What do they all need to know about hanging out with your family on the campaign trail?
CINDY: We take each day as it comes. It’s a lot of fun. Enjoy the moment. The most important thing is family and making sure that family life stays as normal as possible under the circumstance. My best advice to them would just be to keep your kids close.
Mr. Palin, you have this tiny baby with special needs. Do you worry that people may wonder if she’ll be giving short shrift to her family?
TODD: She’s heard that her whole life – the challenges of being a female and mother in the work force. I remember the first time she ran for mayor one of her fellow council members told her you can’t run because you’ve got three negatives: Track, Bristol and Willow. Those are the three kids we had at the time. So when you tell her that kind of stuff, she just gets fired up. We’re an Alaska family that adapts.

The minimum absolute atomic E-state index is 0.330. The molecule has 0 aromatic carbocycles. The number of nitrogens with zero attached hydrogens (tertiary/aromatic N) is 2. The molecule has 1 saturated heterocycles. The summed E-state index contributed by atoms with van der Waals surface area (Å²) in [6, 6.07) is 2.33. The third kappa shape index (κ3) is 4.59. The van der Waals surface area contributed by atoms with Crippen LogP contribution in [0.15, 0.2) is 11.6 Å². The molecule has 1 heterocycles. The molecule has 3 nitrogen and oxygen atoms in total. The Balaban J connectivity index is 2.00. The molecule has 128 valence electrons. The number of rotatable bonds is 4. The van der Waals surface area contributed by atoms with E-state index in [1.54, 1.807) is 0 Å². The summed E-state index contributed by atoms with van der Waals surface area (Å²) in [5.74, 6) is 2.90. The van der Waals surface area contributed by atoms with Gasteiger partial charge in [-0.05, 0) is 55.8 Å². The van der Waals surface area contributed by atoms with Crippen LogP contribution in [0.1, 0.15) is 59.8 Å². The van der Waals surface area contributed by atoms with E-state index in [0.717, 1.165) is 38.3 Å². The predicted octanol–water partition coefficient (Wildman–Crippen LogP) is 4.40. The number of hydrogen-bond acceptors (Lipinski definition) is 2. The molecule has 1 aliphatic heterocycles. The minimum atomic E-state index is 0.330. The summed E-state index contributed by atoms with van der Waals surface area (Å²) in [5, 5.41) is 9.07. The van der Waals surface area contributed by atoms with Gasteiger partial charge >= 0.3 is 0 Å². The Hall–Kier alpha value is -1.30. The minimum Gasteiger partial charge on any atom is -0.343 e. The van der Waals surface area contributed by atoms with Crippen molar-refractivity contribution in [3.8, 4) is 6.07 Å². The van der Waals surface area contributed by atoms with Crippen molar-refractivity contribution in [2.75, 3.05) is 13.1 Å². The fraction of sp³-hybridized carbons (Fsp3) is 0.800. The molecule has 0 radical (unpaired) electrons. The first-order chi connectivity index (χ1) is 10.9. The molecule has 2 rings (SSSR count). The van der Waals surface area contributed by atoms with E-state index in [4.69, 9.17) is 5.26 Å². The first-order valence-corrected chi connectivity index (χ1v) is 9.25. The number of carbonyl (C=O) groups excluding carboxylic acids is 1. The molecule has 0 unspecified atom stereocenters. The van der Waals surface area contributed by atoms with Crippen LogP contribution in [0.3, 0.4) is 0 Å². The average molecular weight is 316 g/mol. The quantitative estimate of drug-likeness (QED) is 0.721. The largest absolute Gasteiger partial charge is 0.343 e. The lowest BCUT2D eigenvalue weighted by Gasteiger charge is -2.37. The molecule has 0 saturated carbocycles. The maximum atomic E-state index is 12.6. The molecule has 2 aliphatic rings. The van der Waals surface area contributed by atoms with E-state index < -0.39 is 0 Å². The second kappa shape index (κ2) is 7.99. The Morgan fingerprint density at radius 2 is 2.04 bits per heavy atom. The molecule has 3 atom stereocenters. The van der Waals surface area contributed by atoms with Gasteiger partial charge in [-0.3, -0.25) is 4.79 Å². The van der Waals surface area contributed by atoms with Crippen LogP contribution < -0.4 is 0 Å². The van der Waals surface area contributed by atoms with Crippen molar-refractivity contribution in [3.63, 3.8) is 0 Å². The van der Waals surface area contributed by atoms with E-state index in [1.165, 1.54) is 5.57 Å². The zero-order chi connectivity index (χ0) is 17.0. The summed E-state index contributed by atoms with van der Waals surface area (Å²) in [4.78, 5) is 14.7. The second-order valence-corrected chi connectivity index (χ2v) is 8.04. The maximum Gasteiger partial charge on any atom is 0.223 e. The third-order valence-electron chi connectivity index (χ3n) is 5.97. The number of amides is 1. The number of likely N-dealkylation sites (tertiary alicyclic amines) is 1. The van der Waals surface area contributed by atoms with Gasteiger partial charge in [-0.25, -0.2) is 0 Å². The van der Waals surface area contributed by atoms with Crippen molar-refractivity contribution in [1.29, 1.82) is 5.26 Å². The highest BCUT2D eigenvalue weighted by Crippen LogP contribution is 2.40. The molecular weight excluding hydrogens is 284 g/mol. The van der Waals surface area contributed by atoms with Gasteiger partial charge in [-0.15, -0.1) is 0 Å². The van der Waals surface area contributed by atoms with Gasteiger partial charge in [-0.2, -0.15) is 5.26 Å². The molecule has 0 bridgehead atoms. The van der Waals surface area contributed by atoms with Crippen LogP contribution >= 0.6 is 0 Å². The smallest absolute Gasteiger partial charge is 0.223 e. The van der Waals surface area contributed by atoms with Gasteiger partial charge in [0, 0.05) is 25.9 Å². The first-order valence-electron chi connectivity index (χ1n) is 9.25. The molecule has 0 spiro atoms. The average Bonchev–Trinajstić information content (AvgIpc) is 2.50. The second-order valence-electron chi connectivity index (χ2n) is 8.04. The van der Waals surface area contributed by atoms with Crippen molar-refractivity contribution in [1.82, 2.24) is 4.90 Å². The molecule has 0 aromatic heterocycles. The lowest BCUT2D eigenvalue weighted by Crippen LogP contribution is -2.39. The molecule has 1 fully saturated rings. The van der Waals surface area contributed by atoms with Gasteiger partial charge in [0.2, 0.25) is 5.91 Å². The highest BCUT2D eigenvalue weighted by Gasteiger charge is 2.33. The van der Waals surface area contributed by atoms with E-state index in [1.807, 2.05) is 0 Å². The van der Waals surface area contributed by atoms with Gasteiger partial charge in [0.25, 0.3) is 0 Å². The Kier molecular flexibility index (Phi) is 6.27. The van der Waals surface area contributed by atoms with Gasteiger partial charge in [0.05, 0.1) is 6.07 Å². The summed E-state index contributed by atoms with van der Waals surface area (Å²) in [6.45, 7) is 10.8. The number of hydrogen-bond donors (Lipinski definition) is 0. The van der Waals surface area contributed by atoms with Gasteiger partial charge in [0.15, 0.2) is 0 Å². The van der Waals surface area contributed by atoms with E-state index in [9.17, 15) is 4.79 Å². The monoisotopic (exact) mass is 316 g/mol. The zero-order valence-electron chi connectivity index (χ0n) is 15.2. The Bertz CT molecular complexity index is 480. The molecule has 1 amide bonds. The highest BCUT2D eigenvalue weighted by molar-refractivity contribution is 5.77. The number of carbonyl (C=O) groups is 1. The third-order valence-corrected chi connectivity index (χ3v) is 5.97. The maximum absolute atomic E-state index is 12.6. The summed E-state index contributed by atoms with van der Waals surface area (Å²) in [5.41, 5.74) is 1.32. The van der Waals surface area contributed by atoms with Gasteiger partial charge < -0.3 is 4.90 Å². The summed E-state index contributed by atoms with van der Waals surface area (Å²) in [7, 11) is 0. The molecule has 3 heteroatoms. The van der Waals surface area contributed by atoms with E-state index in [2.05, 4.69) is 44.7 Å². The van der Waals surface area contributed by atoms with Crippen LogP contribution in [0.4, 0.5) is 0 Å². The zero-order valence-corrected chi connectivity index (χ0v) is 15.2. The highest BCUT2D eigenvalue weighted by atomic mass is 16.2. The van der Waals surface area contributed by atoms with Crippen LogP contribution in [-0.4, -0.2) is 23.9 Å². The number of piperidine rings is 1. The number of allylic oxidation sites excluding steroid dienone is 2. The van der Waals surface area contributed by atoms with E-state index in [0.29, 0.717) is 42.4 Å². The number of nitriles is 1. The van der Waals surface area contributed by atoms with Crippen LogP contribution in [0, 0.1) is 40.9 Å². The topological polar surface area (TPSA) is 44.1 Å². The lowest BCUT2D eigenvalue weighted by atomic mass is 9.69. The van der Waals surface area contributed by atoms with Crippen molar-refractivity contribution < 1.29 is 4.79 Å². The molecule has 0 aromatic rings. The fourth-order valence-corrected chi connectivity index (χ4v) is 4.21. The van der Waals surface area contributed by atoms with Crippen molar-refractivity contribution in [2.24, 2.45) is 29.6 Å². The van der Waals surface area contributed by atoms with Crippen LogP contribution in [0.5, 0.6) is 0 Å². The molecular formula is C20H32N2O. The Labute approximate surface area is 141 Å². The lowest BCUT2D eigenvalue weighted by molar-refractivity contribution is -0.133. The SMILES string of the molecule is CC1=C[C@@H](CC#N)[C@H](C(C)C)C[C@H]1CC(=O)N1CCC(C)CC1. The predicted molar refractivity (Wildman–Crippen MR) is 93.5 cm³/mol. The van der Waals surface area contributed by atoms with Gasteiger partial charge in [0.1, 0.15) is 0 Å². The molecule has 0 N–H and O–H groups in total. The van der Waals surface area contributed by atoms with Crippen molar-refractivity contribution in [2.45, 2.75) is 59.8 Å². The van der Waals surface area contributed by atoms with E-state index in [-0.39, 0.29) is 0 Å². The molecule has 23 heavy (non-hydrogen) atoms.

CINDY: I disagree with anyone who would say she can’t do both. Any woman who’s been in a situation where they are working and have children know that you give 300 percent; no one will be slighted in any of this, least of all her baby. She has a lot of energy, she’s a woman with great drive and great vision.
A woman on the ticket is what a lot of Hillary Clinton voters wanted to see. What’s your message to women who might see a second shot at shattering the glass ceiling?
SARAH: Certainly in this election cycle, women aren’t finished yet. And women can shatter that glass ceiling once and for all.
JOHN: I think that Sarah appeals to a lot of voters – I think because of her independence, because of her reform agenda and her record of balancing both family and service. It is motivation to not just Clinton voters but to lots of voters.
Given her young age and relatively short resume, why is she any more ready to be president than Sen. Barack Obama?